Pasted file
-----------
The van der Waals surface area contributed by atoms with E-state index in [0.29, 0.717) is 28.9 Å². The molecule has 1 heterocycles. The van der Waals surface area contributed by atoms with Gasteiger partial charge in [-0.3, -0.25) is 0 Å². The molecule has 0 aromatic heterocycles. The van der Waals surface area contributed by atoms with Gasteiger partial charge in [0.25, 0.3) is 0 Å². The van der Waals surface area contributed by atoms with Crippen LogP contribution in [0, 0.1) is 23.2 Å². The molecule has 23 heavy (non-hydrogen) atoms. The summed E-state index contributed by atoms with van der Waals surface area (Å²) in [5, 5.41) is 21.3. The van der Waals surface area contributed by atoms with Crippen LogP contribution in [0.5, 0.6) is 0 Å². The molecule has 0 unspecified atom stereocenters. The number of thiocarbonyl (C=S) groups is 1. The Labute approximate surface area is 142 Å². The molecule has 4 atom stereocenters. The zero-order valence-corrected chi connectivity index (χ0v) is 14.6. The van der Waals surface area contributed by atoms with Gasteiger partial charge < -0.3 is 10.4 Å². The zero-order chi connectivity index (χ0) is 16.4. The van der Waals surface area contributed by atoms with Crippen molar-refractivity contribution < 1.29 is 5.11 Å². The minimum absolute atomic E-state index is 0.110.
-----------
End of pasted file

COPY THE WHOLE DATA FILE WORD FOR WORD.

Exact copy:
The van der Waals surface area contributed by atoms with E-state index in [0.29, 0.717) is 28.9 Å². The molecule has 1 heterocycles. The van der Waals surface area contributed by atoms with Gasteiger partial charge in [-0.3, -0.25) is 0 Å². The molecule has 0 aromatic heterocycles. The van der Waals surface area contributed by atoms with Gasteiger partial charge in [0.25, 0.3) is 0 Å². The van der Waals surface area contributed by atoms with Crippen LogP contribution in [0, 0.1) is 23.2 Å². The molecule has 23 heavy (non-hydrogen) atoms. The summed E-state index contributed by atoms with van der Waals surface area (Å²) in [5, 5.41) is 21.3. The van der Waals surface area contributed by atoms with Crippen LogP contribution in [0.5, 0.6) is 0 Å². The molecule has 0 unspecified atom stereocenters. The number of thiocarbonyl (C=S) groups is 1. The Labute approximate surface area is 142 Å². The molecule has 4 atom stereocenters. The zero-order valence-corrected chi connectivity index (χ0v) is 14.6. The van der Waals surface area contributed by atoms with Gasteiger partial charge < -0.3 is 10.4 Å². The zero-order chi connectivity index (χ0) is 16.4. The van der Waals surface area contributed by atoms with Crippen molar-refractivity contribution < 1.29 is 5.11 Å². The minimum absolute atomic E-state index is 0.110.